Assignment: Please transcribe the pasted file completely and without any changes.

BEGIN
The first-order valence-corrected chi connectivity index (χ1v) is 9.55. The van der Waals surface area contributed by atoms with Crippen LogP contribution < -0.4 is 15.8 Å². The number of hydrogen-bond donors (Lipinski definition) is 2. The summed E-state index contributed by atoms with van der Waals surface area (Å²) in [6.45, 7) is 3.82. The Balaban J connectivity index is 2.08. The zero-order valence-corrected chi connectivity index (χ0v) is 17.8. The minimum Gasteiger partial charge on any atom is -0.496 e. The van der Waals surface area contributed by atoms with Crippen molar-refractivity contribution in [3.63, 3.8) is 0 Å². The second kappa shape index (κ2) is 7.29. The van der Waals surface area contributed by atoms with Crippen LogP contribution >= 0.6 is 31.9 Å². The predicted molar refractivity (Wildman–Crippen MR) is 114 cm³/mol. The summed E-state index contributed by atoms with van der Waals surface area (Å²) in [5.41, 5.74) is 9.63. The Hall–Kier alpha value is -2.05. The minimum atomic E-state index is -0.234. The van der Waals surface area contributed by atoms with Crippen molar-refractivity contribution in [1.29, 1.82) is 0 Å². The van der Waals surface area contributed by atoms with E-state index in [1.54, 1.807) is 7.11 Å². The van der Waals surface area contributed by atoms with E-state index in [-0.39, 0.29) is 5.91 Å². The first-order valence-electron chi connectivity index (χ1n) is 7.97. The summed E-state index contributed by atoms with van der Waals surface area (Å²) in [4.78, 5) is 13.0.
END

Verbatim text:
The first-order valence-corrected chi connectivity index (χ1v) is 9.55. The van der Waals surface area contributed by atoms with Crippen LogP contribution < -0.4 is 15.8 Å². The number of hydrogen-bond donors (Lipinski definition) is 2. The summed E-state index contributed by atoms with van der Waals surface area (Å²) in [6.45, 7) is 3.82. The Balaban J connectivity index is 2.08. The zero-order valence-corrected chi connectivity index (χ0v) is 17.8. The minimum Gasteiger partial charge on any atom is -0.496 e. The van der Waals surface area contributed by atoms with Crippen molar-refractivity contribution in [3.63, 3.8) is 0 Å². The second kappa shape index (κ2) is 7.29. The van der Waals surface area contributed by atoms with Crippen LogP contribution >= 0.6 is 31.9 Å². The predicted molar refractivity (Wildman–Crippen MR) is 114 cm³/mol. The summed E-state index contributed by atoms with van der Waals surface area (Å²) in [5.41, 5.74) is 9.63. The Hall–Kier alpha value is -2.05. The minimum atomic E-state index is -0.234. The van der Waals surface area contributed by atoms with Crippen molar-refractivity contribution in [1.29, 1.82) is 0 Å². The van der Waals surface area contributed by atoms with E-state index in [1.54, 1.807) is 7.11 Å². The van der Waals surface area contributed by atoms with E-state index in [-0.39, 0.29) is 5.91 Å². The first-order valence-electron chi connectivity index (χ1n) is 7.97. The summed E-state index contributed by atoms with van der Waals surface area (Å²) in [4.78, 5) is 13.0.